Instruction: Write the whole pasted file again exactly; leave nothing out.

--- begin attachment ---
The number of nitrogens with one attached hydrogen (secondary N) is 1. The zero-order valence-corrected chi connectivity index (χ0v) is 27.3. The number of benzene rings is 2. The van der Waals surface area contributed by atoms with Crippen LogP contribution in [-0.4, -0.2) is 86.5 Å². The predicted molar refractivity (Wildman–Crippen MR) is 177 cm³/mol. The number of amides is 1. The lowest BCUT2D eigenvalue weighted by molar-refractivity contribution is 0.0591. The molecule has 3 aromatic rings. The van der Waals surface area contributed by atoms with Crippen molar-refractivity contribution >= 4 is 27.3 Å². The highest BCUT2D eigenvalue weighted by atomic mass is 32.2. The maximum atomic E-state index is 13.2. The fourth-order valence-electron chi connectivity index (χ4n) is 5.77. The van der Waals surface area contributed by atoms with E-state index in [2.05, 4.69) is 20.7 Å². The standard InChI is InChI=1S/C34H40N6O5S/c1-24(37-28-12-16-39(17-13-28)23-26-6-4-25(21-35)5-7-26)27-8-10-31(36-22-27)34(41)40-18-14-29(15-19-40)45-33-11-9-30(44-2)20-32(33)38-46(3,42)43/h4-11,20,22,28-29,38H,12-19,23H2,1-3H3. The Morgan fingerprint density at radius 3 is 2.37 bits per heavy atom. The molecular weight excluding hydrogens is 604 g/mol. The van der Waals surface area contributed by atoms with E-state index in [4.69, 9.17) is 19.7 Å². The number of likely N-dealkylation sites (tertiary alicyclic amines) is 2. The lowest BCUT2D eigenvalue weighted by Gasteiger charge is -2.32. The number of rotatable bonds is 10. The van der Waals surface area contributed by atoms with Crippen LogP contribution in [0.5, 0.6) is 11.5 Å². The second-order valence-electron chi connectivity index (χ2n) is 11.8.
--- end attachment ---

The number of nitrogens with one attached hydrogen (secondary N) is 1. The zero-order valence-corrected chi connectivity index (χ0v) is 27.3. The number of benzene rings is 2. The van der Waals surface area contributed by atoms with Crippen LogP contribution in [-0.4, -0.2) is 86.5 Å². The predicted molar refractivity (Wildman–Crippen MR) is 177 cm³/mol. The number of amides is 1. The lowest BCUT2D eigenvalue weighted by molar-refractivity contribution is 0.0591. The molecule has 3 aromatic rings. The van der Waals surface area contributed by atoms with Crippen molar-refractivity contribution >= 4 is 27.3 Å². The highest BCUT2D eigenvalue weighted by atomic mass is 32.2. The maximum atomic E-state index is 13.2. The fourth-order valence-electron chi connectivity index (χ4n) is 5.77. The van der Waals surface area contributed by atoms with E-state index in [2.05, 4.69) is 20.7 Å². The standard InChI is InChI=1S/C34H40N6O5S/c1-24(37-28-12-16-39(17-13-28)23-26-6-4-25(21-35)5-7-26)27-8-10-31(36-22-27)34(41)40-18-14-29(15-19-40)45-33-11-9-30(44-2)20-32(33)38-46(3,42)43/h4-11,20,22,28-29,38H,12-19,23H2,1-3H3. The Morgan fingerprint density at radius 3 is 2.37 bits per heavy atom. The molecular weight excluding hydrogens is 604 g/mol. The van der Waals surface area contributed by atoms with E-state index in [4.69, 9.17) is 19.7 Å². The number of likely N-dealkylation sites (tertiary alicyclic amines) is 2. The lowest BCUT2D eigenvalue weighted by Gasteiger charge is -2.32. The number of rotatable bonds is 10. The van der Waals surface area contributed by atoms with Crippen LogP contribution in [0.5, 0.6) is 11.5 Å². The second-order valence-electron chi connectivity index (χ2n) is 11.8.